A POLICE force has apologised to a rape victim and agreed to pay her a £20,000 out-of-court settlement after she was initially arrested by officers.
Reports said that the force reached an agreement the woman, named only as Laura, after she began proceedings against the force under the Human Rights Act.
Our assessment and handling of the case was very poorDet Supt David Powell
Her mother said she was “horrified” by the way her then teenage daughter had been treated.
Two months after making her rape complaint in 2012, the woman was arrested on suspicion of perverting the course of justice, following the failure of forensic tests on her clothes to return a result.
But the Crown Prosecution Service ordered retests and her attacker was eventually jailed for five years in 2013.
The woman’s mother – given the pseudonym Jacqui – explained that Laura had attempted suicide twice after her arrest and that her mental health had deteriorated.
She said: “I was horrified. You expect them to do everything they can to put the rapist away.”
The woman’s mother continued: “She started self-harming again. She attempted twice to take her life because she couldn’t cope.”
It was not until six months after being arrested that Laura finally learned that she was in the clear. Chief Superintendent David Powell of Hampshire Police admitted the initial handling of the case had been “poor”.
Addressing other sexual assault victims, he added: “We do believe you, we appreciate how hard it is to come forward to report these offences. We are doing everything to ensure we never have an initial response like this again.”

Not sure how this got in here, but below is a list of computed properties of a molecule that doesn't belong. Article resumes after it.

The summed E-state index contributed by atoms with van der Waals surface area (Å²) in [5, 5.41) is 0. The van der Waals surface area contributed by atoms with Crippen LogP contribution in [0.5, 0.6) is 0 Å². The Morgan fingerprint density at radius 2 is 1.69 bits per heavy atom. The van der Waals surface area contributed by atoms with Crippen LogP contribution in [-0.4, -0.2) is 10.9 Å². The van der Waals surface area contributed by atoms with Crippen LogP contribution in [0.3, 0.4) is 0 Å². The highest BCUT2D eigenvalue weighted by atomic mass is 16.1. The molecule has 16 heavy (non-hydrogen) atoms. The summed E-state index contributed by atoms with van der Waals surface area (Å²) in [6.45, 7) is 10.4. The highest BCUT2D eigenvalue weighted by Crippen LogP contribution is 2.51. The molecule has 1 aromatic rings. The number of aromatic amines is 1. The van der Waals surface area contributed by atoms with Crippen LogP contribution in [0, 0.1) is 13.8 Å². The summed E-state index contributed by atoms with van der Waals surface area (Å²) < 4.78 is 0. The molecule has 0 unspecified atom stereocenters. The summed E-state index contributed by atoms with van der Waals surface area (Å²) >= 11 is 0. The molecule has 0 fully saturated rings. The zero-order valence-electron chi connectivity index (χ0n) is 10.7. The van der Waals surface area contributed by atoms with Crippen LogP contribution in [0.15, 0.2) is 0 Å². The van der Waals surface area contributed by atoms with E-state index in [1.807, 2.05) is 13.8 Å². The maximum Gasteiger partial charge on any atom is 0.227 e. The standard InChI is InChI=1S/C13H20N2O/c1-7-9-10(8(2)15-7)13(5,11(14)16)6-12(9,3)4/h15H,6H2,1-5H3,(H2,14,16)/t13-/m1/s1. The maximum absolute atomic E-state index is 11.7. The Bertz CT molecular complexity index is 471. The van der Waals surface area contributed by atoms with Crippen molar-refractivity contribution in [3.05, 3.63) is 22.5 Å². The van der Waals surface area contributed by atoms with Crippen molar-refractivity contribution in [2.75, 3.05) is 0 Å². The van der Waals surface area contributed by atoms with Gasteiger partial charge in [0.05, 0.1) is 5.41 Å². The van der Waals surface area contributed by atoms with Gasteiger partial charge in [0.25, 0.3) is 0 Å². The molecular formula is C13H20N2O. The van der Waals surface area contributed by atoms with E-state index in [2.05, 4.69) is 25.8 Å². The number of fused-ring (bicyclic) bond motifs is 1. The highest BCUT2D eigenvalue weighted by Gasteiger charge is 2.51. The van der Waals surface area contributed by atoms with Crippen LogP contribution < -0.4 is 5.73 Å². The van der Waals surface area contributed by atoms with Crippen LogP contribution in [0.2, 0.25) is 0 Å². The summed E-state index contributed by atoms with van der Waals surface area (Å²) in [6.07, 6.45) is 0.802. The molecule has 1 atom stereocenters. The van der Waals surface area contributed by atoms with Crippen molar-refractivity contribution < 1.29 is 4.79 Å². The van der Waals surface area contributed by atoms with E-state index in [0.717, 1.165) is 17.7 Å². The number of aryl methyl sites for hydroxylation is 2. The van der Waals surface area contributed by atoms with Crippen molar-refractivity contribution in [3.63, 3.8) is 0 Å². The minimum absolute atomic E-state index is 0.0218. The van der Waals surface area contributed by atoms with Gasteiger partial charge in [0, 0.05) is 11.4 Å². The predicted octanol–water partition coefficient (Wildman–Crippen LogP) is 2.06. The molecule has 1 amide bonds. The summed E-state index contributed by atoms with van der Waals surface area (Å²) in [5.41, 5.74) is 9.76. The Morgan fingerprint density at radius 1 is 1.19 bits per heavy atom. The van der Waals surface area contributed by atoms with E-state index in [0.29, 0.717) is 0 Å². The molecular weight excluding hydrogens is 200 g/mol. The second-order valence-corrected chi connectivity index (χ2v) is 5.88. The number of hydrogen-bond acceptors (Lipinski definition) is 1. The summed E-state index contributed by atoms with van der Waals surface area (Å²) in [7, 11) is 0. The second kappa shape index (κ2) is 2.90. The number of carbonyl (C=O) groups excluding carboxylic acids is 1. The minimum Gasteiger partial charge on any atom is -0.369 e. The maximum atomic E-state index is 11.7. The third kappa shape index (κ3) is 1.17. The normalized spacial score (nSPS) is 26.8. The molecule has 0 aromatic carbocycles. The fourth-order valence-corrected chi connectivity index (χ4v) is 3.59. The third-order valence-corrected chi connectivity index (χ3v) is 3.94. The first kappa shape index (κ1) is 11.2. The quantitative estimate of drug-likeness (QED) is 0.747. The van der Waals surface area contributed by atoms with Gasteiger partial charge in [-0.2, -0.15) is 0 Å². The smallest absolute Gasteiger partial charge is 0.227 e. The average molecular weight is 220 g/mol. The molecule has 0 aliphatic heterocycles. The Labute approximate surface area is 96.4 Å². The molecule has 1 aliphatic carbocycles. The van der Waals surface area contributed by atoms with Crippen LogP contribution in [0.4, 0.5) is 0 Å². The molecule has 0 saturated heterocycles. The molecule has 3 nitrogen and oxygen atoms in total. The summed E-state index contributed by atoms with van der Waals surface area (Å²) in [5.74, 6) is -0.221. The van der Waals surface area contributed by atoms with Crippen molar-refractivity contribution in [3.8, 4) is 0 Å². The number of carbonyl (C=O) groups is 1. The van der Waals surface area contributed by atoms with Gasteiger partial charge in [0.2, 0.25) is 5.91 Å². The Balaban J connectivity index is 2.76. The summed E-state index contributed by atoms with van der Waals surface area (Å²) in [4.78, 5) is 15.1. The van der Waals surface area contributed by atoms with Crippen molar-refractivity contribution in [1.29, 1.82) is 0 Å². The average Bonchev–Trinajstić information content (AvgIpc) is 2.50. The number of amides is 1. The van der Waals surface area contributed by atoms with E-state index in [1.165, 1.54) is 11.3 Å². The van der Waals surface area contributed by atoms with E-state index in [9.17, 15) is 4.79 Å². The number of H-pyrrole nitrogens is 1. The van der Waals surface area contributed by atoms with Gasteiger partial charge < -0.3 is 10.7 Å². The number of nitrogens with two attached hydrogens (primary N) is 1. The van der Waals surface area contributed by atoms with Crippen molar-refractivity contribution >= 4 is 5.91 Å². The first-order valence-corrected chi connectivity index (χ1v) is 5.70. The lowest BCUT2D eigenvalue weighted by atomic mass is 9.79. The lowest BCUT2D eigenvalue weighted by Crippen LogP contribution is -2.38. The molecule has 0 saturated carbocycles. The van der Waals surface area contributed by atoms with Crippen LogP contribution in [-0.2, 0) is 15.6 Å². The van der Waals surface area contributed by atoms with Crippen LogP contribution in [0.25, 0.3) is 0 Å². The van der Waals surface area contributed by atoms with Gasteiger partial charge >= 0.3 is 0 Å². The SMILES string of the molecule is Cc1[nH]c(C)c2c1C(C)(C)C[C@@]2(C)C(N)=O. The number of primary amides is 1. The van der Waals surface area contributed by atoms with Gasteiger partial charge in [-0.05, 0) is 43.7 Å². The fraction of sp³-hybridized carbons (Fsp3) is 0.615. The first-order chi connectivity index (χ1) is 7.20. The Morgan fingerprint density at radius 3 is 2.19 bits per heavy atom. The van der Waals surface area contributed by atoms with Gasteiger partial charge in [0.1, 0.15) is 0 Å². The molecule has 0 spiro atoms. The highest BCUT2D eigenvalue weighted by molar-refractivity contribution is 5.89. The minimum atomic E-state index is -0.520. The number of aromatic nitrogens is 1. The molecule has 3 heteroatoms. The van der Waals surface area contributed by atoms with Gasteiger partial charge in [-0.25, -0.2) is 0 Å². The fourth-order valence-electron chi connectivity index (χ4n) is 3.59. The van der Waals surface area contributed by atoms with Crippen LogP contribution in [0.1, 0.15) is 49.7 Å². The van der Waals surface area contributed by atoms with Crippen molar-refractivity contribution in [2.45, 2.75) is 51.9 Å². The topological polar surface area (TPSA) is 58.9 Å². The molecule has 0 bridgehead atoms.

The force also confirmed that one officer had received a written warning for misconduct, while ten had received “management action”.
Jacqui believed the attitude of detectives had been affected by the fact her daughter had previously been in trouble with the police before the rape.
She said of the police officers: “I think it’s disgusting. I think if you’re in the middle of an investigation and you’ve been named, they shouldn’t let you resign or retire.
“They’re all right, aren’t they? They haven’t had to go through solicitors’ meetings and meetings with the police and, you know.
“They’re sat on their cushty pension in their nice big house.”
In a statement released by Hampshire Police, Det Supt Powell said: “Our initial assessment and handling of this case in 2012 was very poor and we are not proud of our initial response.
“We have already personally apologised to the victim and her mother; and I repeat here, now, that we are sorry for how we let her down.
“Once I became aware of what had happened, I immediately ordered a new investigation, working very closely with the victim.
“By quickly taking these steps, we were able to provide the right investigative response with supportive and compassionate officers to obtain the evidence required, which secured the prosecution and conviction of this offender.
“We are grateful that this victim gave us a second chance to put this investigation right.”